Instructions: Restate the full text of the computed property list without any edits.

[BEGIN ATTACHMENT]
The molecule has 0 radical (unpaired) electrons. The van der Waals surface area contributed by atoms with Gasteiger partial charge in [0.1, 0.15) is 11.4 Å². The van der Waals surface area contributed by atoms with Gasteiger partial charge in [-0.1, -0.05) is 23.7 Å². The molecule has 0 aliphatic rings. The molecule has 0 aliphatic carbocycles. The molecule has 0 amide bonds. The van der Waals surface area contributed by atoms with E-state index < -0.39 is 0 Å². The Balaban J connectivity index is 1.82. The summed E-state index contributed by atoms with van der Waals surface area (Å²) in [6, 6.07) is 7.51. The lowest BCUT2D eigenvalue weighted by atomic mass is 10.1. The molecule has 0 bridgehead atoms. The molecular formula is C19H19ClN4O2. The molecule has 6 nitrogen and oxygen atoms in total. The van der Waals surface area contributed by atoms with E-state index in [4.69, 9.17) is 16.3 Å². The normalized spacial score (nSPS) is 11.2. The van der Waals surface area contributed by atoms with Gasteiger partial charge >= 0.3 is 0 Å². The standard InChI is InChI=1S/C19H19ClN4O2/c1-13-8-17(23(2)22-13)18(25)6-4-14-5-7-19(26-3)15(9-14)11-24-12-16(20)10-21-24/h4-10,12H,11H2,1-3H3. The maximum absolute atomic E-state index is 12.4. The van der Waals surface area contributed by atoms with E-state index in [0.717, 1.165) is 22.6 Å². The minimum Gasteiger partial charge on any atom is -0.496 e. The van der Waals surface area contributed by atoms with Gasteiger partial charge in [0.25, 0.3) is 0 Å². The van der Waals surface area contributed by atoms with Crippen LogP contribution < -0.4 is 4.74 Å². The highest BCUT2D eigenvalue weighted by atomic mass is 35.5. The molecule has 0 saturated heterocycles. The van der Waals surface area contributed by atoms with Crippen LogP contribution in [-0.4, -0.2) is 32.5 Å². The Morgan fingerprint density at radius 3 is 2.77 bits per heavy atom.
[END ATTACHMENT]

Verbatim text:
The molecule has 0 radical (unpaired) electrons. The van der Waals surface area contributed by atoms with Gasteiger partial charge in [0.1, 0.15) is 11.4 Å². The van der Waals surface area contributed by atoms with Gasteiger partial charge in [-0.1, -0.05) is 23.7 Å². The molecule has 0 aliphatic rings. The molecule has 0 aliphatic carbocycles. The molecule has 0 amide bonds. The van der Waals surface area contributed by atoms with E-state index < -0.39 is 0 Å². The Balaban J connectivity index is 1.82. The summed E-state index contributed by atoms with van der Waals surface area (Å²) in [6, 6.07) is 7.51. The lowest BCUT2D eigenvalue weighted by atomic mass is 10.1. The molecule has 0 bridgehead atoms. The molecular formula is C19H19ClN4O2. The molecule has 6 nitrogen and oxygen atoms in total. The van der Waals surface area contributed by atoms with E-state index in [4.69, 9.17) is 16.3 Å². The normalized spacial score (nSPS) is 11.2. The van der Waals surface area contributed by atoms with Gasteiger partial charge >= 0.3 is 0 Å². The standard InChI is InChI=1S/C19H19ClN4O2/c1-13-8-17(23(2)22-13)18(25)6-4-14-5-7-19(26-3)15(9-14)11-24-12-16(20)10-21-24/h4-10,12H,11H2,1-3H3. The maximum absolute atomic E-state index is 12.4. The van der Waals surface area contributed by atoms with E-state index in [0.717, 1.165) is 22.6 Å². The minimum Gasteiger partial charge on any atom is -0.496 e. The van der Waals surface area contributed by atoms with Gasteiger partial charge in [0.25, 0.3) is 0 Å². The van der Waals surface area contributed by atoms with Crippen LogP contribution < -0.4 is 4.74 Å². The highest BCUT2D eigenvalue weighted by atomic mass is 35.5. The molecule has 0 saturated heterocycles. The van der Waals surface area contributed by atoms with Crippen LogP contribution in [-0.4, -0.2) is 32.5 Å². The Morgan fingerprint density at radius 3 is 2.77 bits per heavy atom.